Pray It If You dare


Why am I a Methodist? Partly a historical accident involving a bus-strike... partly an emphasis on evangelism AND social action... partly the hymns of Chuck Wesley... But a huge part is the service that I will lead tomorrow with fear and trembling... The Covenant Service.

The first Methodist Covenant Service was based on an idea by Richard Alleine, and was apparently held under the leadership of John Wesley on Monday 11th August 1755, at the French church at Spittalfields in London, with 1800 people present (although JW is widely believed to exagerate his estimates of people attending his events). Wesley published "Directions for Renewing our Covenant with God" in 1780 and from that time the people called Methodists have celebrated this service... Usually on the first Sunday in January, but rarely with the large numbers associated with that first service. Indeed, in many churches it is the worst attended service of the year. First because it is the last week-end of the winter holidays, second because congregations vote with their feet in the face of the promises they are invited to make.

Thankfully we do not undertake the fulfillment of these promises in our own strength, but are entirely dependent on the grace of God in the Holy Spirit.


Traditionally the minister leading the service invites the congregation to renew their covenant with God in these or similar words:

Beloved in Christ,
let us again claim for ourselves this covenant which God has made with his people,
and take upon us the yoke of Christ.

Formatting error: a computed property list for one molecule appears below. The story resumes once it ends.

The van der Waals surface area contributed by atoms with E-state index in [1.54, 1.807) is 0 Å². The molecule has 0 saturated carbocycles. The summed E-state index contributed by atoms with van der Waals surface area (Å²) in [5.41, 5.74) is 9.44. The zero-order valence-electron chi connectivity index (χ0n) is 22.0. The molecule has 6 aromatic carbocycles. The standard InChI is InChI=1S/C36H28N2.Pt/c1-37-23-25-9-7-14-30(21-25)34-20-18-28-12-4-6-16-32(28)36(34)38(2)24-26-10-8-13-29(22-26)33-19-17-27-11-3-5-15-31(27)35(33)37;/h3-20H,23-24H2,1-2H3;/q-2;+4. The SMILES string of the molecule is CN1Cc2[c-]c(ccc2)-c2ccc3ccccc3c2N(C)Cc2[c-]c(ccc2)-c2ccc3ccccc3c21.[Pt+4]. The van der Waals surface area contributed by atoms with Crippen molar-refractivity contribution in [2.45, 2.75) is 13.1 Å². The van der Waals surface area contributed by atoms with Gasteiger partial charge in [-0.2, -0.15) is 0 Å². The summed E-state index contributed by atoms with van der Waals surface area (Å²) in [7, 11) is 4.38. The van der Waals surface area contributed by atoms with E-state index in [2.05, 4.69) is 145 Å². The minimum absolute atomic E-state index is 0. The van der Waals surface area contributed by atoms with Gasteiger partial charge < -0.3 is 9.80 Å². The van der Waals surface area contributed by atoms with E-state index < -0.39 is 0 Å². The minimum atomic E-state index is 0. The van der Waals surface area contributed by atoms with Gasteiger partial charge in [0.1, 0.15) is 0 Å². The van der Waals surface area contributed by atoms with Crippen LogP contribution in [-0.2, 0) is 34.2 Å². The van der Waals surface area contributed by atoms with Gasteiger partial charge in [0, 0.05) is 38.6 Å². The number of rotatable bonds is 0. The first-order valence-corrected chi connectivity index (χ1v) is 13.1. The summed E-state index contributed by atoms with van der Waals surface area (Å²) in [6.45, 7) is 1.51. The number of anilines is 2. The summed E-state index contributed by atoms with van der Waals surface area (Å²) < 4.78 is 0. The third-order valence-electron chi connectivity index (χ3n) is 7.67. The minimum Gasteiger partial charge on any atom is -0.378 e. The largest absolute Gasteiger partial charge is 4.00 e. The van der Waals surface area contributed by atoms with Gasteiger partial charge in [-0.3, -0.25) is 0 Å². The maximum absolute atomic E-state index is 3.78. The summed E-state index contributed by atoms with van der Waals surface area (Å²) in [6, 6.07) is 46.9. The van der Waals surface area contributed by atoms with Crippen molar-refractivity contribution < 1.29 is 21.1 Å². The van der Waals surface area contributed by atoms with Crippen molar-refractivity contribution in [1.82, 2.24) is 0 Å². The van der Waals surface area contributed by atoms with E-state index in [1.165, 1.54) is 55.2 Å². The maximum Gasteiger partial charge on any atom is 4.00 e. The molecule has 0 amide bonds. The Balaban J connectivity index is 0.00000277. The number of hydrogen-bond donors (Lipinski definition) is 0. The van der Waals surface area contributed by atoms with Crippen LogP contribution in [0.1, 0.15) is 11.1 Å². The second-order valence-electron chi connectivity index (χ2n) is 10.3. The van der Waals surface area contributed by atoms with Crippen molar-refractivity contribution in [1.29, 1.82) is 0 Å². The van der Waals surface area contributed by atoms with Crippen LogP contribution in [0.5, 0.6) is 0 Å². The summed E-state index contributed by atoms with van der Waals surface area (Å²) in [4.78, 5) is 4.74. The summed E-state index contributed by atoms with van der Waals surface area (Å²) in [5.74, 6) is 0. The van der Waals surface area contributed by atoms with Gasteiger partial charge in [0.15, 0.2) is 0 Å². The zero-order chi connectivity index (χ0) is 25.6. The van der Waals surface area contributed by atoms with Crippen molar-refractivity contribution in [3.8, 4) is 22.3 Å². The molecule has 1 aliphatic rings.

This means that we are content that he appoint us our place and work,
And that he himself be our reward.

Christ has many services to be done:
Some are easy, others are difficult; some bring honour, others bring reproach;
some are suitable to our natural inclinations and material interests, others are contrary to both;
in some we may please Christ and please ourselves; in others we cannot please Christ except by denying ourselves.
Yet the power to do all these things is given to us in Christ, who strengthens us.

Therefore let us make this covenant of God our own.
let us give ourselves to him, trusting in his promises and relying on his grace.

The congregation then responds in these (or similar) words. Pray them if you dare:

I am no longer my own but yours.
Put me to what you will, rank me with whom you will;
put me to doing, put me to suffering;
let me be employed for you or laid aside for you,
exalted for you or brought low for you;
let me be full, let me be empty,
let me have all things, let me have nothing;
I freely and wholeheartedly yield all things to your pleasure and disposal.

And now, glorious and blessed God, Father, Son and Holy Spirit,
you are mine and I am yours. So be it.
And the covenant now made on earth, let it be ratified in heaven. Amen.

Comments

Popular posts from this blog

A Woman of no Distinction

Advent Candle Liturgy 5: Christmas

An Epistle To Our Elected Leaders